South Korea and the United States have already carried out joint air and missile defense exercises as scheduled earlier this year, the defense minister said Wednesday, even though the two sides postponed an annual springtime drill due to the coronavirus.
Defense Minister Jeong Kyeong-doo disclosed during a meeting of top military commanders that the South and the US conducted a combined Air Force combat readiness posture drill and a missile defense system integration exercise "normally as planned in the first half of this year."
Jeong did not elaborate further.
But a military officer said that the two sides "carried out the MD exercises under the scenario of North Korea's missile threats to share intelligence on such firings and coordinate responses," adding it is one of the regular exercises between the two countries.
The exercise was meant to improve combined air operations and enhance operability of their forces, equipment and related procedures against North Korean threats, the officer said, stressing it does not indicate that South Korea would be incorporated into the wider US missile defense system.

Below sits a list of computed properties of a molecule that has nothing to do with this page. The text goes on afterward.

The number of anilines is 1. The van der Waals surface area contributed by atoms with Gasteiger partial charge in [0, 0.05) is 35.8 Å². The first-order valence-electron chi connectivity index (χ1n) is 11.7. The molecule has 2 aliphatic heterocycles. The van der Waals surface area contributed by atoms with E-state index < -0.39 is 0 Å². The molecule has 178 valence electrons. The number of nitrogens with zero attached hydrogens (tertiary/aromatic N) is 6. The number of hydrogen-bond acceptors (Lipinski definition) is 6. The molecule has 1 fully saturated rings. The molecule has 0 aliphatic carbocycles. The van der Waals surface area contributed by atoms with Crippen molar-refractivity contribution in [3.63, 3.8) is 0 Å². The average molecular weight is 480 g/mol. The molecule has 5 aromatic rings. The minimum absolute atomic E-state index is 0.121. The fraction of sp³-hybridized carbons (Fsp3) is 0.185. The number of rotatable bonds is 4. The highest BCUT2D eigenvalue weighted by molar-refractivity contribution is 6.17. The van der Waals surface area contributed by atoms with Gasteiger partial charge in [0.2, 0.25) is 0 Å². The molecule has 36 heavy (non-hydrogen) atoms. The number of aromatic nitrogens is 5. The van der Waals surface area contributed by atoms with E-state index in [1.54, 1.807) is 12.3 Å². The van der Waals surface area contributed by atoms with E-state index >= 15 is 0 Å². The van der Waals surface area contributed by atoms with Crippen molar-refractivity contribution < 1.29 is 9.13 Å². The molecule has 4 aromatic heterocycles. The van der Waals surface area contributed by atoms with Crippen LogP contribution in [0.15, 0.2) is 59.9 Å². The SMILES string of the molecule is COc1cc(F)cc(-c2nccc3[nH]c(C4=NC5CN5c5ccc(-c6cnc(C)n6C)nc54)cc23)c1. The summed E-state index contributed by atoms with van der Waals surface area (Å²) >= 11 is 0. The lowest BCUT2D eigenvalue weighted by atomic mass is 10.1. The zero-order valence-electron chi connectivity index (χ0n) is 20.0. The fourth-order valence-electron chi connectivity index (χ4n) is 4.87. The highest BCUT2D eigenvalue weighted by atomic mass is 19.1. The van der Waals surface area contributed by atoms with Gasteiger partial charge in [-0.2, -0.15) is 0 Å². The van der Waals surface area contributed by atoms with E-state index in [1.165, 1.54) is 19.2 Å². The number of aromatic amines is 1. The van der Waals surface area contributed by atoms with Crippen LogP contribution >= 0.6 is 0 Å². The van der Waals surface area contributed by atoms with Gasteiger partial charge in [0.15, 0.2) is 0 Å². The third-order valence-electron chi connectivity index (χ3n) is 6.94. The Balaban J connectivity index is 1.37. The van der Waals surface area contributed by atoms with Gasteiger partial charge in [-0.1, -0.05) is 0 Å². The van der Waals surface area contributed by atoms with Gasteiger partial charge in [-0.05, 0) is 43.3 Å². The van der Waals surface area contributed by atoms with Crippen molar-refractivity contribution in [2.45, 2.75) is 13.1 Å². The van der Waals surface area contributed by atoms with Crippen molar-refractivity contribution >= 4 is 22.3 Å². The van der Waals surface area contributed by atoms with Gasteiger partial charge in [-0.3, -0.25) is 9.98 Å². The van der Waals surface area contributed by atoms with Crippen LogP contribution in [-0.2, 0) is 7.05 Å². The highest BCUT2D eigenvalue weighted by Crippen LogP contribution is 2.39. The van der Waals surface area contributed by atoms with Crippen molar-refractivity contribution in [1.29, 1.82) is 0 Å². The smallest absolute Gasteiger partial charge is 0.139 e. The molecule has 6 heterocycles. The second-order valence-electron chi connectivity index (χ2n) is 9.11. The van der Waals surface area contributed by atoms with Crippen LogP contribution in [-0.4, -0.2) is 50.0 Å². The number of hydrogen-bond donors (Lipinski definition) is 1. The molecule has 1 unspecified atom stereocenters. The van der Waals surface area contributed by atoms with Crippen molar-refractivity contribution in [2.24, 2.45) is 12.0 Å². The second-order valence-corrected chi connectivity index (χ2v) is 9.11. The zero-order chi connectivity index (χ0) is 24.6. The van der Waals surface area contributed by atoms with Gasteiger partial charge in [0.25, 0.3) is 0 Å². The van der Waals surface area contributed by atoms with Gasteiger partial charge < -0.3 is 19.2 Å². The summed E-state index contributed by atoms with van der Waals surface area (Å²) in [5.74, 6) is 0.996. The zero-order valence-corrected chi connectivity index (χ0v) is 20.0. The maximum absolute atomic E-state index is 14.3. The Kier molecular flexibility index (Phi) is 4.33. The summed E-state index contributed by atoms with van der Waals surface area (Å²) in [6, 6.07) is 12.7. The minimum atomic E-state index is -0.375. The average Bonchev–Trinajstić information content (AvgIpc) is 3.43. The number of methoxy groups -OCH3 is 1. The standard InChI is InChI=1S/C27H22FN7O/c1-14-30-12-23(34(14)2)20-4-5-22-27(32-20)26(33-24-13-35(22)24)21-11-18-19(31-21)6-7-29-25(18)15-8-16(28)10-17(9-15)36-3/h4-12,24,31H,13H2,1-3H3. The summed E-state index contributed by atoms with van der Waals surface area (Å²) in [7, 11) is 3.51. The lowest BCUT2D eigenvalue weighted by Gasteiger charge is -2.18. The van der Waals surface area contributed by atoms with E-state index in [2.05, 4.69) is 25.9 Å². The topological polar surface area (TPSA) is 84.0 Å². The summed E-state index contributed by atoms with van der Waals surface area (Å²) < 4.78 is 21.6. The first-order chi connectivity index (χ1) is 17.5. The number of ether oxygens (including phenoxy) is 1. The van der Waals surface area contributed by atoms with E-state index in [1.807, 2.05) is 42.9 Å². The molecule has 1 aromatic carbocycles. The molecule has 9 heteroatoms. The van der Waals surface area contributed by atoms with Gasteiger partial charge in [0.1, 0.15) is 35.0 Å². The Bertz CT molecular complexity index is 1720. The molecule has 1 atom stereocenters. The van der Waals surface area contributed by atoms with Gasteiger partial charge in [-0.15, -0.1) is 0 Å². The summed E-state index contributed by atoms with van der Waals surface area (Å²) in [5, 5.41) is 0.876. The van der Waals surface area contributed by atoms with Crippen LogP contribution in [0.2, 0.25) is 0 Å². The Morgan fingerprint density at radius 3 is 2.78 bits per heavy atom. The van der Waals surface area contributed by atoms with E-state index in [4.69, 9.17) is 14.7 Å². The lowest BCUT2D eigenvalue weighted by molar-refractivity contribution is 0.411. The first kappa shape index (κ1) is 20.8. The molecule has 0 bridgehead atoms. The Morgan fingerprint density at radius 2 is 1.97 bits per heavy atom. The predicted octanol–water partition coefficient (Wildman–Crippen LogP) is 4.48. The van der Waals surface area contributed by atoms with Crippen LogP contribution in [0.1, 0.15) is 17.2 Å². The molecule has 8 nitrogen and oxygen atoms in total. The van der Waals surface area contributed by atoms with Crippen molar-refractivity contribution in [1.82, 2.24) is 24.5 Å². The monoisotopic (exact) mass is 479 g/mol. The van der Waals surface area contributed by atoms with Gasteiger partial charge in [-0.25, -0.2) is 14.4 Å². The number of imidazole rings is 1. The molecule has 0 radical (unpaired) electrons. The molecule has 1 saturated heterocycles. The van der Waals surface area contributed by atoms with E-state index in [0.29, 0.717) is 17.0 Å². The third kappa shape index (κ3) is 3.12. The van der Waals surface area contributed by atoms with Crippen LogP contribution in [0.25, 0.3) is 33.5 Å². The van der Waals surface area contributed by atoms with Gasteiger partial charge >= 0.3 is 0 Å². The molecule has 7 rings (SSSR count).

During the exercise, the two sides reportedly simulated the integration of their missile detection and interception means, such as South Korea's Patriot missiles and the US' Terminal High Altitude Area Defense' (THAAD) system.
North Korea has been strengthening its missile capabilities amid stalled denuclearization talks with the United States. Last year, it showed off several new types of short-range ballistic missiles, including its version of Russia's Iskander.
Seoul and Washington usually carry out major combined exercises twice a year. But they indefinitely postponed the planned springtime exercise due to COVID-19, and it has not been held to date as the health crisis continues. Discussions are now under way about when and how to stage their key summertime combined exercise, according to sources. (Yonhap)